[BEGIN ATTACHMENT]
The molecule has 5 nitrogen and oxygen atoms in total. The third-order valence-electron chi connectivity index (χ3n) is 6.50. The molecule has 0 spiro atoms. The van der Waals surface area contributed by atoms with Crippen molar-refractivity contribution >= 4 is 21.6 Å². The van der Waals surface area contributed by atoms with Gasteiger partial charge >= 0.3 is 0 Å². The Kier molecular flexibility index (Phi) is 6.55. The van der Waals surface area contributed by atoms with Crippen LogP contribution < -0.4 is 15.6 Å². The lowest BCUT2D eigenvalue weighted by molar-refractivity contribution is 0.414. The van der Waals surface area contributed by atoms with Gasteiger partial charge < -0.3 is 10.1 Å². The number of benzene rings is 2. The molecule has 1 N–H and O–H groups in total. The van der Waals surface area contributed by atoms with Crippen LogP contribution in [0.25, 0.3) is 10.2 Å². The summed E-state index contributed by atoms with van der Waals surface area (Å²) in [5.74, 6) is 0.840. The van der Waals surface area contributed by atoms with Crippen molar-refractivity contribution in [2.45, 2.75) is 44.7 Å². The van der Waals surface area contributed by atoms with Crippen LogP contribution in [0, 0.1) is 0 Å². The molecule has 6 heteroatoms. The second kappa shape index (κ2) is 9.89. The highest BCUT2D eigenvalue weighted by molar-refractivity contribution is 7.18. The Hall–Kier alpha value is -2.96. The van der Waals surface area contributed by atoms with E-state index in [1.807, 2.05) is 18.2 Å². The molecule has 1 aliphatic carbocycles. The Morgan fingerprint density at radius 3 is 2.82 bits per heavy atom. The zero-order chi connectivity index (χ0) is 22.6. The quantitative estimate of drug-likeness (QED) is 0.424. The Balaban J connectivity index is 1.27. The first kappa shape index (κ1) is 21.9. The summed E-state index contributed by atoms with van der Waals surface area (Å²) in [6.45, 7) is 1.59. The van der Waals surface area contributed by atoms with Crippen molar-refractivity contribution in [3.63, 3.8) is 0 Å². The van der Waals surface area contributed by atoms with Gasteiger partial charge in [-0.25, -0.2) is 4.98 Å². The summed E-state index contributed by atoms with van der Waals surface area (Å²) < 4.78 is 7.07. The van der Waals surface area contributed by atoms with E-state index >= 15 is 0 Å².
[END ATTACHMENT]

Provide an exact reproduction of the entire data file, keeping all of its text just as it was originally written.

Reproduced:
The molecule has 5 nitrogen and oxygen atoms in total. The third-order valence-electron chi connectivity index (χ3n) is 6.50. The molecule has 0 spiro atoms. The van der Waals surface area contributed by atoms with Crippen molar-refractivity contribution >= 4 is 21.6 Å². The van der Waals surface area contributed by atoms with Gasteiger partial charge >= 0.3 is 0 Å². The Kier molecular flexibility index (Phi) is 6.55. The van der Waals surface area contributed by atoms with Crippen LogP contribution < -0.4 is 15.6 Å². The lowest BCUT2D eigenvalue weighted by molar-refractivity contribution is 0.414. The van der Waals surface area contributed by atoms with Gasteiger partial charge < -0.3 is 10.1 Å². The number of benzene rings is 2. The molecule has 1 N–H and O–H groups in total. The van der Waals surface area contributed by atoms with Crippen LogP contribution in [0.25, 0.3) is 10.2 Å². The summed E-state index contributed by atoms with van der Waals surface area (Å²) in [5.74, 6) is 0.840. The van der Waals surface area contributed by atoms with Crippen molar-refractivity contribution in [2.45, 2.75) is 44.7 Å². The van der Waals surface area contributed by atoms with Crippen LogP contribution in [0, 0.1) is 0 Å². The molecule has 6 heteroatoms. The second kappa shape index (κ2) is 9.89. The highest BCUT2D eigenvalue weighted by molar-refractivity contribution is 7.18. The Hall–Kier alpha value is -2.96. The van der Waals surface area contributed by atoms with E-state index in [1.807, 2.05) is 18.2 Å². The molecule has 1 aliphatic carbocycles. The Morgan fingerprint density at radius 3 is 2.82 bits per heavy atom. The zero-order chi connectivity index (χ0) is 22.6. The quantitative estimate of drug-likeness (QED) is 0.424. The Balaban J connectivity index is 1.27. The first kappa shape index (κ1) is 21.9. The summed E-state index contributed by atoms with van der Waals surface area (Å²) in [6.45, 7) is 1.59. The van der Waals surface area contributed by atoms with Crippen molar-refractivity contribution in [3.63, 3.8) is 0 Å². The van der Waals surface area contributed by atoms with Gasteiger partial charge in [-0.25, -0.2) is 4.98 Å². The summed E-state index contributed by atoms with van der Waals surface area (Å²) < 4.78 is 7.07. The van der Waals surface area contributed by atoms with E-state index >= 15 is 0 Å².